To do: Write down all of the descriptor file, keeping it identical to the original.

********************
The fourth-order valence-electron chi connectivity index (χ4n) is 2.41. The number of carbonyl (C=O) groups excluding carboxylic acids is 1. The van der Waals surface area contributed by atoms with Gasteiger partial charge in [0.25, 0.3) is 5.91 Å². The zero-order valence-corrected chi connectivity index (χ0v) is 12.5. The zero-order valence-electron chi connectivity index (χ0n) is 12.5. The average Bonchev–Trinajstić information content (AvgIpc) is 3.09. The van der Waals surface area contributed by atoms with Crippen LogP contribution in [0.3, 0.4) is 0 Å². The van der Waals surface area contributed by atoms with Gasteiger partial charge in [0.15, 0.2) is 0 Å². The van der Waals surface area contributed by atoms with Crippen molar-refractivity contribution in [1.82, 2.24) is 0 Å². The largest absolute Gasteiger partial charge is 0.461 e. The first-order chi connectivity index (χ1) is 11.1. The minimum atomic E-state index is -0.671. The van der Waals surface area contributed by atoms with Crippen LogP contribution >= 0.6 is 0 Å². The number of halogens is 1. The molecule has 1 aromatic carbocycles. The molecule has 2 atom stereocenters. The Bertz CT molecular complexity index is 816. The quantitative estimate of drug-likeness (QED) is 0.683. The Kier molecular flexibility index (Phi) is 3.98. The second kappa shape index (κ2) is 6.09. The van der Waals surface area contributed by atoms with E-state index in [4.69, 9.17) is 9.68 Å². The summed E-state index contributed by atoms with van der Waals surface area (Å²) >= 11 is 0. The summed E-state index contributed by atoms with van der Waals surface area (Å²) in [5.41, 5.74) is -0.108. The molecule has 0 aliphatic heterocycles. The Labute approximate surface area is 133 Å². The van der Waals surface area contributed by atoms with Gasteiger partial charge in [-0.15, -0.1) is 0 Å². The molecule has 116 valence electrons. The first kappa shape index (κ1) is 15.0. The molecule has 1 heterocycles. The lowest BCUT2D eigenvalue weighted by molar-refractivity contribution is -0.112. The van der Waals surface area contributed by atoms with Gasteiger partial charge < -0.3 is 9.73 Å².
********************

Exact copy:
The fourth-order valence-electron chi connectivity index (χ4n) is 2.41. The number of carbonyl (C=O) groups excluding carboxylic acids is 1. The van der Waals surface area contributed by atoms with Gasteiger partial charge in [0.25, 0.3) is 5.91 Å². The zero-order valence-corrected chi connectivity index (χ0v) is 12.5. The zero-order valence-electron chi connectivity index (χ0n) is 12.5. The average Bonchev–Trinajstić information content (AvgIpc) is 3.09. The van der Waals surface area contributed by atoms with Crippen LogP contribution in [0.3, 0.4) is 0 Å². The van der Waals surface area contributed by atoms with Gasteiger partial charge in [0.15, 0.2) is 0 Å². The van der Waals surface area contributed by atoms with Crippen molar-refractivity contribution in [1.82, 2.24) is 0 Å². The largest absolute Gasteiger partial charge is 0.461 e. The first-order chi connectivity index (χ1) is 11.1. The minimum atomic E-state index is -0.671. The van der Waals surface area contributed by atoms with Crippen LogP contribution >= 0.6 is 0 Å². The number of halogens is 1. The molecule has 1 aromatic carbocycles. The molecule has 2 atom stereocenters. The Bertz CT molecular complexity index is 816. The quantitative estimate of drug-likeness (QED) is 0.683. The Kier molecular flexibility index (Phi) is 3.98. The second kappa shape index (κ2) is 6.09. The van der Waals surface area contributed by atoms with E-state index in [4.69, 9.17) is 9.68 Å². The summed E-state index contributed by atoms with van der Waals surface area (Å²) >= 11 is 0. The summed E-state index contributed by atoms with van der Waals surface area (Å²) in [5.41, 5.74) is -0.108. The molecule has 0 aliphatic heterocycles. The Labute approximate surface area is 133 Å². The van der Waals surface area contributed by atoms with Gasteiger partial charge in [-0.15, -0.1) is 0 Å². The molecule has 116 valence electrons. The first kappa shape index (κ1) is 15.0. The molecule has 1 heterocycles. The lowest BCUT2D eigenvalue weighted by molar-refractivity contribution is -0.112. The van der Waals surface area contributed by atoms with Gasteiger partial charge < -0.3 is 9.73 Å².